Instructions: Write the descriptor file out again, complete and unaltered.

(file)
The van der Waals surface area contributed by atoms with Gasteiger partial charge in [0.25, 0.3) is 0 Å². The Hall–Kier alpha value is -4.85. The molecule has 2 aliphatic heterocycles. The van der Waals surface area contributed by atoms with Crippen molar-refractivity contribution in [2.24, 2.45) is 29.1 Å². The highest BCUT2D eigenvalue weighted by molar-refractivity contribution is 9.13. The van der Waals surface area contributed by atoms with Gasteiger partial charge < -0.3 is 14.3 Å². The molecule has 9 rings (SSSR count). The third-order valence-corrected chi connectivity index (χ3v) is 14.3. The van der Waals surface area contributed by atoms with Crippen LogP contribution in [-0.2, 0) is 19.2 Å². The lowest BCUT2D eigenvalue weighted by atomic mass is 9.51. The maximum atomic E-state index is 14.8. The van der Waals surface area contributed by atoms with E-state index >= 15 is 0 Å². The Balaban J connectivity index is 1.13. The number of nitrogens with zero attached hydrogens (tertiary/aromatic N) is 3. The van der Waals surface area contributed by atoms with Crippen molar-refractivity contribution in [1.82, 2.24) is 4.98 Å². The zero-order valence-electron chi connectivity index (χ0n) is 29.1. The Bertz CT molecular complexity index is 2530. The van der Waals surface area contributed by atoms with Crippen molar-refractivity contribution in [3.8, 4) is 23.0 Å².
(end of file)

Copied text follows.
The van der Waals surface area contributed by atoms with Gasteiger partial charge in [0.25, 0.3) is 0 Å². The Hall–Kier alpha value is -4.85. The molecule has 2 aliphatic heterocycles. The van der Waals surface area contributed by atoms with Crippen molar-refractivity contribution in [2.24, 2.45) is 29.1 Å². The highest BCUT2D eigenvalue weighted by molar-refractivity contribution is 9.13. The van der Waals surface area contributed by atoms with Gasteiger partial charge < -0.3 is 14.3 Å². The molecule has 9 rings (SSSR count). The third-order valence-corrected chi connectivity index (χ3v) is 14.3. The van der Waals surface area contributed by atoms with Crippen LogP contribution in [-0.2, 0) is 19.2 Å². The lowest BCUT2D eigenvalue weighted by atomic mass is 9.51. The maximum atomic E-state index is 14.8. The van der Waals surface area contributed by atoms with E-state index >= 15 is 0 Å². The Balaban J connectivity index is 1.13. The number of nitrogens with zero attached hydrogens (tertiary/aromatic N) is 3. The van der Waals surface area contributed by atoms with Crippen molar-refractivity contribution in [1.82, 2.24) is 4.98 Å². The zero-order valence-electron chi connectivity index (χ0n) is 29.1. The Bertz CT molecular complexity index is 2530. The van der Waals surface area contributed by atoms with Crippen molar-refractivity contribution in [3.8, 4) is 23.0 Å².